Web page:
Many interested in innovation, creation and changing the world through technology, spent their Tuesday afternoon at the Start-Up Nation Technology Fair in the Rome Ballroom.
The event was co-sponsored by UConn Hillel, UConn Business Administration Society and Hasbara Fellowships, which is an organization that trains non-Israeli students to be effective pro-Israel activists on college campuses. The fair featured companies of a wide range of interests from Zeekit, an online shopping app that allows you to virtually try on clothing, to SportsGuru, an app that allows students to become live sports broadcasters.
The event at UConn was one of multiple stops on Start-Up Nation’s national college campus tour to not only get students connected with CEOs of companies across the country and outside of the country, particularly Israel, but to also help students to get an internship, be truly exposed to technology and use it to change the world. Other campuses visited included Princeton, NYU and UPenn.
Eighth-semester political science and communication major, and student event coordinator, Yael HolzmanCastellands saw Start-Up Nation as an opportunity to see what professional opportunities there were outside the local area, as well as out of the country, which was one motivating interest for her heavy involvement in planning the event.
“The career fairs are great, but … a lot of [the recruiting companies] are based in Connecticut, and I’m not even from Connecticut, so having one that’s outside of Connecticut, because these [companies] are based in New York, D.C. and Israel, those are great opportunities,” Holzman Castellands said.
While the event was relatively small, both with companies and students in attendance, it was seen as a positive feature by those present.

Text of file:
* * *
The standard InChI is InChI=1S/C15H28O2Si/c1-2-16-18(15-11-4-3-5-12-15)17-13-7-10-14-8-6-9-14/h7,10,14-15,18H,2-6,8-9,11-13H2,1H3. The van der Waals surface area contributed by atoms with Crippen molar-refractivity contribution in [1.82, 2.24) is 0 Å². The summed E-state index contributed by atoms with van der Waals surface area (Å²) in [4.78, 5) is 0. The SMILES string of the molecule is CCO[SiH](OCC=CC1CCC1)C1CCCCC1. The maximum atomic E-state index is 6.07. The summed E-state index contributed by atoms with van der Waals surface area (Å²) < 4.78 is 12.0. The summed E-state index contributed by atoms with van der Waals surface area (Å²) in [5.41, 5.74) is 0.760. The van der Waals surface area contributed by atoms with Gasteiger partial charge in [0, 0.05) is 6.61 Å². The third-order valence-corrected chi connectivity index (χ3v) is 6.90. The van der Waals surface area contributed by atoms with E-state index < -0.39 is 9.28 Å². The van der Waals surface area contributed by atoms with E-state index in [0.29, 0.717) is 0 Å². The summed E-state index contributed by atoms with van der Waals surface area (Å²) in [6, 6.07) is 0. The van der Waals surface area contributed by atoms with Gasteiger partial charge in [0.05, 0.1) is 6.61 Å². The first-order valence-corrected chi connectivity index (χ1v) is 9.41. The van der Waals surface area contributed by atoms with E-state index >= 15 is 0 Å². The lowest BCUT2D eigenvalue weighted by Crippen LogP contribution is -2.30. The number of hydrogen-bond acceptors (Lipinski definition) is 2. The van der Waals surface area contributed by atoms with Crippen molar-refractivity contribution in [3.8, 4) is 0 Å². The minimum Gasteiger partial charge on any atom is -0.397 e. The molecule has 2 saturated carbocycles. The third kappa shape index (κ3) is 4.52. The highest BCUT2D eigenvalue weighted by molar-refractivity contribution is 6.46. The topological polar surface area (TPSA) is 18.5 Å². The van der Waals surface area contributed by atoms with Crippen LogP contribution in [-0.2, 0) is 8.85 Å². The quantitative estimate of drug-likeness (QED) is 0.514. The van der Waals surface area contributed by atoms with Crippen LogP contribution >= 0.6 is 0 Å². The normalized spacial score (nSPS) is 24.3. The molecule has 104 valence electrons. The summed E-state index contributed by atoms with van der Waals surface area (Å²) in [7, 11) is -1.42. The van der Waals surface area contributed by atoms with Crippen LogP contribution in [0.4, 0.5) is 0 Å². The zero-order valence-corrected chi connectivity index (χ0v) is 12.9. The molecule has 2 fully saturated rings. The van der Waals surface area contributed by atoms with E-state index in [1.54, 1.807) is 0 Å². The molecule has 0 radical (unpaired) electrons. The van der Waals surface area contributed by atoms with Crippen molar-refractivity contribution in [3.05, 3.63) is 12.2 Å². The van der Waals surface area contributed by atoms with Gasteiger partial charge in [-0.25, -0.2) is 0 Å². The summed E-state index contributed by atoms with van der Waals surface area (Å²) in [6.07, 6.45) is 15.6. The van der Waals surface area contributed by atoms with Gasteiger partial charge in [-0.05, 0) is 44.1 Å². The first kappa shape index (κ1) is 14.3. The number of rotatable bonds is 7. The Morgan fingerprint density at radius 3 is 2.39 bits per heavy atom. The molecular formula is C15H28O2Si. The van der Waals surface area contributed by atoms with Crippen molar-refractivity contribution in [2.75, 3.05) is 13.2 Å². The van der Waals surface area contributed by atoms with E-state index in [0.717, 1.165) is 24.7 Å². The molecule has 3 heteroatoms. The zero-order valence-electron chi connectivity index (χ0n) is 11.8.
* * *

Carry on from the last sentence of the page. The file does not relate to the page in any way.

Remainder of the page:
“The event is small scale, which comes with its benefits,” said Trevor DeMilt, a fourth-semester finance major and economics minor. “[The representatives] care more because it’s their company, and not a recruiter speaking for the C.E.O. They can speak more from the heart.”
Second-semester Hima Patel, a mechanical engineering and computer science double major has visited other internship and career fairs in the past and recalled most including “lines of students waiting for one employer, [aiming] to make themselves employable, the employers [of Start-Up Nation companies] put technological interest at the center of attention, and not what’s on your resume.”
“It allows companies to interact with students, find users for [our] products or internships, and promote innovation and technology coming out of Israel,” said Israeli native Ken Zamkow, founder and CEO of SportsGuru.
As start-up companies, the goal is “to understand what students want, and then create a position around [their interest],” says Samantha Kufeld, Operations Manager of Zeekit.
Although this was the first year for this particular fair, and there is no saying whether Start-Up Nation will return with more companies in the future, Jerry Lieberman, a UConn Business School alum, as well as trustee and chairman for the finance committee at UConn, “believes in investing in education, believes in the university, and building bridges between Israel and America, and that is what [this program] does ... [you] see a side of Israel students not read in the newspaper.”
Lucille Littlefield is a campus correspondent for The Daily Campus. She can be reached via email at firstname.lastname@example.org.